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PHOTOS: Right Whale Mothers And Calves Spotted In Cape Cod Bay

Posted on 2020-04-18

PHOTOS: Right Whale Mothers And Calves Spotted In Cape Cod Bay

PROVINCETOWN (CBS) — Good news for an endangered species: researchers say they’ve documented North Atlantic right whale mother and calf pairs in Cape Cod Bay. The Center For Coastal Studies says three calves have now been seen in the Bay this spring.

Right whale Harmonia and her calf traveling through Cape Cod Bay on 4/12/20. Credit: Center for Coastal Studies, NOAA permit #19315-1

Local naturalist Peter Flood photographed the first pair on Sunday off Race Pain – a mother named Calvin who had been seen with her new calf in February off the Georgia coast.

A CCS aerial team spotted a mother named Palmetto and her new calf on Tuesday off Mayflower Beach in Dennis. And later in the day the team photographed Harmonia and her new calf east of Manomet.

The approximately two month old calf of right whale ‘Harmonia’ playing alongside a channel marker in Cape Cod Bay. Credit: Center for Coastal Studies, NOAA permit #19315-1

“To our knowledge, this is the first time that either of these two new moms have brought their calves into Cape Cod Bay,” noted Dr. Charles “Stormy” Mayo, director of the Right Whale Ecology Program, in a statement. “At this point in time we don’t know what specifically drew them here this year, although good feeding conditions is likely part of the story and the results of our right whale habitat monitoring work may offer up some clues.”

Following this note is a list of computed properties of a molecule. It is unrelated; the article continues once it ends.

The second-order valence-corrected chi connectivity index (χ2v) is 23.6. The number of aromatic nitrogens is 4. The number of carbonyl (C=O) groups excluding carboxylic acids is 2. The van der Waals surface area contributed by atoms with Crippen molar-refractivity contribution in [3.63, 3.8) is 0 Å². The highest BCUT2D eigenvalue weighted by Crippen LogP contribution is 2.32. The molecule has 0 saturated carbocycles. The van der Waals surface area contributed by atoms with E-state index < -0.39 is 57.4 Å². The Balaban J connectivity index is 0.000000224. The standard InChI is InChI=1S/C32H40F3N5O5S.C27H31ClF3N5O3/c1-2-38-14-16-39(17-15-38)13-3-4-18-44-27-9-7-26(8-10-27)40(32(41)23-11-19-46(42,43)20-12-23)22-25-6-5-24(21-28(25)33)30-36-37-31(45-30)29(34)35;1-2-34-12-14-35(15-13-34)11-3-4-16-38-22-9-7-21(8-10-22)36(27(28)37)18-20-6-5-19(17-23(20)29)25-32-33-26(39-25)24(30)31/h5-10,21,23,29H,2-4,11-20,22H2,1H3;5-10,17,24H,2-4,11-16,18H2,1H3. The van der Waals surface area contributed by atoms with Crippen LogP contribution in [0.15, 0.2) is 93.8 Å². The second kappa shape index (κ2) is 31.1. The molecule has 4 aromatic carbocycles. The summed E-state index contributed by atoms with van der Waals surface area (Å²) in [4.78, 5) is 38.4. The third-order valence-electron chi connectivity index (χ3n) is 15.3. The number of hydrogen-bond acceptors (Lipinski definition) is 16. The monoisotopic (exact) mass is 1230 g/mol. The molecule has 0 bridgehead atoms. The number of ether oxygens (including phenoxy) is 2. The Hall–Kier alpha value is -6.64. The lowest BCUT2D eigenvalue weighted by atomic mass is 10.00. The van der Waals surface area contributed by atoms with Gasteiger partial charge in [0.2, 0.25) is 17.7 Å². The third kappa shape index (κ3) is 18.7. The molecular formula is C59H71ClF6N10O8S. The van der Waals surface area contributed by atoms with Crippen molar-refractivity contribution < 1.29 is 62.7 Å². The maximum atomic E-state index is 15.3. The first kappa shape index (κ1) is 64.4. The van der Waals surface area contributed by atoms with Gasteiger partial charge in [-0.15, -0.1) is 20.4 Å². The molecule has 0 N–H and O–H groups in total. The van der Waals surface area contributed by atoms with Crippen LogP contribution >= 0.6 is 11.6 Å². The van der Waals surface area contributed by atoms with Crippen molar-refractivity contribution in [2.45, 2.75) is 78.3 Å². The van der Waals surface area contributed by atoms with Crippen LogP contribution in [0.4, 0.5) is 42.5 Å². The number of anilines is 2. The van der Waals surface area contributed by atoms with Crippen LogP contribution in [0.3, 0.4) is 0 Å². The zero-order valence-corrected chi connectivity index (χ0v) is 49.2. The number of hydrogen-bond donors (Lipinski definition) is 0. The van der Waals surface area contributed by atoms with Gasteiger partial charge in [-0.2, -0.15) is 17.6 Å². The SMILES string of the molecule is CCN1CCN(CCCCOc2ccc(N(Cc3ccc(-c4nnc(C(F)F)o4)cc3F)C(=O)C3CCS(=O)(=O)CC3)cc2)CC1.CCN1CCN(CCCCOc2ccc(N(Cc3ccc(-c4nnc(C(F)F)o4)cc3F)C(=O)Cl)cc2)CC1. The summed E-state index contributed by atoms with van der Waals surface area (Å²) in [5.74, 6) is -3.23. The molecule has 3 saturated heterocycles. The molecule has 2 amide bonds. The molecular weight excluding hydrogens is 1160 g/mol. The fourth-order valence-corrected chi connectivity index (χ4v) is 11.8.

The Center said only 10 known North Atlantic right whale calves were born this season. One likely suffered deadly wounds when it was hit by a boat and hasn’t been seen since January.

Right whale Palmetto and her calf traveling through Cape Cod Bay on 4/12/20. Credit: Center for Coastal Studies, NOAA permit #19315-1

“It’s a long and perilous journey from the right whale calving grounds off Florida and Georgia to Cape Cod Bay, so it’s always a relief to see the mothers and their offspring arrive unscathed,” Dr. Mayo said. “With only 400 of these animals left in the world, it’s up to us to do everything we can to protect them while they’re in our waters, even during these incredibly difficult times.”

The New England Aquarium said earlier this month that sightings of the endangered whales are increasing off the coast of Massachusetts.